Ogunyemi, Olatunji (2008) The implications of taboos among African diasporas for the African press in the United Kingdom. Journal of Black Studies, 38 (6). pp. 862-882. ISSN 0021-9347Full text not available from this repository.
The increased population of African diasporas in the United Kingdom, recently estimated at 618,000, is making them more culturally and linguistically visible than they used to be in the political and socioeconomic landscapes. It has also stimulated the proliferation of particularistic media representing their interests. However, little is known about the effects of their cultural values on the treatment of some issues in the public sphere. This article explores the relevance of taboos among African diasporas and their implications for the African press. A questionnaire was created as an instrument of collecting data about taboo subjects and preferred treatment of these subjects in the press. Furthermore, an interview was conducted with the editor of the African Voice to reflect on some of the issues emanating from the data, and a content analysis of selected taboo themes covered by the newspaper was performed.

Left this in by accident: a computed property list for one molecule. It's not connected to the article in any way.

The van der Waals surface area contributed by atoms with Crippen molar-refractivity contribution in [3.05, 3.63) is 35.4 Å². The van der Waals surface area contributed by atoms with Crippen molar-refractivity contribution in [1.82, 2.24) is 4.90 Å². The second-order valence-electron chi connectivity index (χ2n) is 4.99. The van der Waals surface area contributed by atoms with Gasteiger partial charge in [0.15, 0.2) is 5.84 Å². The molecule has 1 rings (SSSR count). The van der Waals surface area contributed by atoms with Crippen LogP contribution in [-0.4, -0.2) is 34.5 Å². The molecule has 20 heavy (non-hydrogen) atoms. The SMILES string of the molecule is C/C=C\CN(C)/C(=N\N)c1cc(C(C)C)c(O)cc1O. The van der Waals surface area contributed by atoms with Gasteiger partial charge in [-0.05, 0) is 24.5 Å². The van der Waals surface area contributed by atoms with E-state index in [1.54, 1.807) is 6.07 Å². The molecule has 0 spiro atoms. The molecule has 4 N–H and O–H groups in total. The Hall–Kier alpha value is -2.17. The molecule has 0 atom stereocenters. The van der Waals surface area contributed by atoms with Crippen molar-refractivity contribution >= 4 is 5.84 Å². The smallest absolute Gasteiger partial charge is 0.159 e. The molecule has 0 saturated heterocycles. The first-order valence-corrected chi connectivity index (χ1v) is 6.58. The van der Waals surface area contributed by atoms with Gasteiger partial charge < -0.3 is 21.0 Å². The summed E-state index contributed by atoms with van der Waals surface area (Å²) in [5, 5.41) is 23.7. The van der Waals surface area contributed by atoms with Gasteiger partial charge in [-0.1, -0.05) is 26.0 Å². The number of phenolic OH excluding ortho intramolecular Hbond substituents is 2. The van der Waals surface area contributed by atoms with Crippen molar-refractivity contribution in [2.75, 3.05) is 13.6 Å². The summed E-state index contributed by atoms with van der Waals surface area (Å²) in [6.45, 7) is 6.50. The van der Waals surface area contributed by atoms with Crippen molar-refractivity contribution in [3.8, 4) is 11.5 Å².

|Keywords:||Representation, Sociocultural dominance orientation, Cultural burden, Cultural values, Taboo themes, ref36, refdoi|
|Subjects:||P Mass Communications and Documentation > P500 Journalism|
|Divisions:||College of Arts > Faculty of Media, Humanities & Performance > Lincoln School of Journalism|
|Depositing User:||Bev Jones|
|Date Deposited:||13 Sep 2007|
|Last Modified:||09 May 2013 15:21|
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